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Does our universe contain individual magnetic fields ?

For example two different magnets, one here on earth and one on mars. Do both of them have their own magnetic field? Or is there only one single field that stretches across the entire universe, but have different strength on different locations? For example around a magnet ?

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Yes, there is one universal electromagnetic field

Clear answer: yes, there is only one electromagnetic field for the whole universe.

Ontological answer: You can go to any spot in the universe and take a measurement. Even if you were to find a large chunk of space with "0" as your result (and for this part of the answer we do not care if this is physically possible or not), the field itself would still be there, displaying those "0"'s. Oh, let's ignore black holes as that's obviously not the idea you had in mind.

Physical answer: If people talk about the "field of an electron", making it sound as if that were some kind of localized thing, then that is just a shortcut to reduce incredibly complex maths to something they can handle. None of the interactions have a hard border or a defined cut-off radius. That quite literally means that every single charged particle in the universe influences/interacts with every single other charged particle in the universe, no matter how far away it is. If you wiggle your finger here on earth you will definitely change the EM field on Mars. In practice this influence is so utterly, unimaginably small that it obviously is neither measurable nor anything you need to keep track off. But it is still there.

Regarding the comment on this: Finger-Mars is obviously a half-joking example. The point is not the light cone, event horizon or the magnitude of the influence, but that it *is* the same *field*; the Finger-wiggling does propagate (at least in our theories), but obviously with such absurdly small numbers as to be totally irrelevant.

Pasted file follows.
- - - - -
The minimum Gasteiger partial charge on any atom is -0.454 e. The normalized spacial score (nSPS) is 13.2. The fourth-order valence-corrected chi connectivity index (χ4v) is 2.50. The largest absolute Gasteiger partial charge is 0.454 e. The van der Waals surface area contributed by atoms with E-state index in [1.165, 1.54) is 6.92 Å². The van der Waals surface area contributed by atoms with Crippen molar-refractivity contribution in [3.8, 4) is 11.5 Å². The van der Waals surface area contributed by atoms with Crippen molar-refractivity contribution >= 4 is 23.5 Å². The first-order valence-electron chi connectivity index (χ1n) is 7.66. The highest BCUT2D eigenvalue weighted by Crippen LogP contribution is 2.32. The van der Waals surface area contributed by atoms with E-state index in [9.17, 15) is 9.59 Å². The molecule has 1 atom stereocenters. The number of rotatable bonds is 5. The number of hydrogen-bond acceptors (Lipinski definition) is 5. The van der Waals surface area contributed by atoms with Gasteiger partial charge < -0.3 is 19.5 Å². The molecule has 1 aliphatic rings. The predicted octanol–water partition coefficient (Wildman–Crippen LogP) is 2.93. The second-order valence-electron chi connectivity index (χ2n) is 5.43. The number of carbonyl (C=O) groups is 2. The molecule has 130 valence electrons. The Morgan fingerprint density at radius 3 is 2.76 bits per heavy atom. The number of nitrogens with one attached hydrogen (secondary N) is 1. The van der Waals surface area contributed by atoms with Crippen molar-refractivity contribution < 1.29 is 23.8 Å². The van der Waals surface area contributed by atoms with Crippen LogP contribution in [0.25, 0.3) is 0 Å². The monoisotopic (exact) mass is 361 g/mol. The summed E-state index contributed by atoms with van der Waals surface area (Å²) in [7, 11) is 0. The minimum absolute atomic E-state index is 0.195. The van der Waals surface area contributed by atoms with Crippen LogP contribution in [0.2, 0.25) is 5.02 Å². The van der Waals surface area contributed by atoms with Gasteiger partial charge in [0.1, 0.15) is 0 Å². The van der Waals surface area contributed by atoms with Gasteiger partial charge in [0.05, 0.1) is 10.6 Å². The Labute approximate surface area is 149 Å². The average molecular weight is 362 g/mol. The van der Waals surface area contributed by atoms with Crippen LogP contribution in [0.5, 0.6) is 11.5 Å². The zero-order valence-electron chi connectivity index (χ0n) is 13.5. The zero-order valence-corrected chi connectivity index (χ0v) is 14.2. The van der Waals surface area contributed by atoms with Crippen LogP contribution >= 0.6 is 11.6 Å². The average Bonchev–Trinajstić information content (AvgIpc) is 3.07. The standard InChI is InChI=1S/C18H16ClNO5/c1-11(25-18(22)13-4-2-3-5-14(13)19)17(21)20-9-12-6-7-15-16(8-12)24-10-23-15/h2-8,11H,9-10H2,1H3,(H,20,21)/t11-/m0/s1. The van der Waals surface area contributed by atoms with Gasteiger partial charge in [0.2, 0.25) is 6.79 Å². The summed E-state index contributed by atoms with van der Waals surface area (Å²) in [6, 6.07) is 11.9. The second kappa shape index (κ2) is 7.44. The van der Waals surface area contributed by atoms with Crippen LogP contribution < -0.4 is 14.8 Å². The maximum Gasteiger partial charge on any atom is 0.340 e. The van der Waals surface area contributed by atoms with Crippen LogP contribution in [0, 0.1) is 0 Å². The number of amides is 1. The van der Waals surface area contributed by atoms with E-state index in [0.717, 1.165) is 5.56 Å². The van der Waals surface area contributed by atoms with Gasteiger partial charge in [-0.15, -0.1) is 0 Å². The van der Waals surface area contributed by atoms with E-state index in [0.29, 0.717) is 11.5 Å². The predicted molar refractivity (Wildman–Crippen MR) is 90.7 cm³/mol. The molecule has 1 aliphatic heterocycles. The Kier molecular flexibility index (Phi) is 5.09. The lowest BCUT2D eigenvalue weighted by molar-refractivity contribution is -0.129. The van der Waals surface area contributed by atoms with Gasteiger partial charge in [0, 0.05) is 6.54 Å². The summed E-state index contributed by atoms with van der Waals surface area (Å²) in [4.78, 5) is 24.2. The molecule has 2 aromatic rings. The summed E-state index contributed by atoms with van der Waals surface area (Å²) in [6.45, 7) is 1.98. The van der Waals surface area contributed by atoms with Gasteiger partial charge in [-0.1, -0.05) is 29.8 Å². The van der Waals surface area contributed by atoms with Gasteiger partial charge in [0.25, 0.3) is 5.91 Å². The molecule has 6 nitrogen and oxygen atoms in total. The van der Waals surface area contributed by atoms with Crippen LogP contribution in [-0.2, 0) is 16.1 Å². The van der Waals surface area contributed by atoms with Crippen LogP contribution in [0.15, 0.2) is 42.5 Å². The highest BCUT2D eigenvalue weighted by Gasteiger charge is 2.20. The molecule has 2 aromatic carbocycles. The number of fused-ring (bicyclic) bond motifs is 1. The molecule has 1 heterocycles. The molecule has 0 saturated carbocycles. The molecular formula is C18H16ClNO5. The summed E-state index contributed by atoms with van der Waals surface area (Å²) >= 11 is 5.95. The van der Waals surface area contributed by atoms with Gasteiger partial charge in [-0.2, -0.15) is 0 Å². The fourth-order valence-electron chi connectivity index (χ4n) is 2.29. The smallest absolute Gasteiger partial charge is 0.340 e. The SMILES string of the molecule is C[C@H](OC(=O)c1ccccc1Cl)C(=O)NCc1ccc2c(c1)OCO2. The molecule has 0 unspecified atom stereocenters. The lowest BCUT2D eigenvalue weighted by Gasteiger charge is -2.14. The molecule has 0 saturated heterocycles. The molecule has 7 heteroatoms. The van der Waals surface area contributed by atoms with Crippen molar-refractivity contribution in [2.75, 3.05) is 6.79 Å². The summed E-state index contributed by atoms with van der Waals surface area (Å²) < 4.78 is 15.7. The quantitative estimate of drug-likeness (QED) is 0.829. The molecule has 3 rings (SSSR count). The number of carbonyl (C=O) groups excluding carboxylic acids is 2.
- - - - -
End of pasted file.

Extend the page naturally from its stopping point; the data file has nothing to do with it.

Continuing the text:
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    $\begingroup$ Question title. "Is it like this?" Question body: "Is it like that? (paragraph break) Is it like this or like that?" Answer: Big bold "Yes" ... $\endgroup$ – Henning Makholm May 1 '17 at 16:34
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    $\begingroup$ There's a suggestion in this answer that it's not really everything with everything due to light being slow (finite) and the universe quite big, but the general principle is still helpful. $\endgroup$ – uhoh May 2 '17 at 5:53
  • $\begingroup$ @HenningMakholm I think you mean to post your comment on the Question. $\endgroup$ – JDługosz May 2 '17 at 6:38
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    $\begingroup$ @JDługosz: No - my point is that it is not useful to put a big bold "Yes" at the top of the answer when there are many conflicting questions this "yes" could attach to. $\endgroup$ – Henning Makholm May 2 '17 at 9:13
  • $\begingroup$ I understand. But it is good solid constructive criticism of the Question post, too. $\endgroup$ – JDługosz May 2 '17 at 10:33
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You can define a "wind field" for the Earth by putting a weather vane at every point. You've probably seen drawings of these wind fields in weather reports; you can even define 'wind field lines' in analogy with electric and magnetic field lines. Then a completely analogous question is, "is there just one wind field on the Earth, or does every storm have its own wind field?"

Both descriptions are correct, but each might be more useful in different situations. If you want to know how breezy it'll feel standing in one spot, the total wind field is better. But if you want to get an idea of the global structure, you might want to decompose it into contributions from each storm.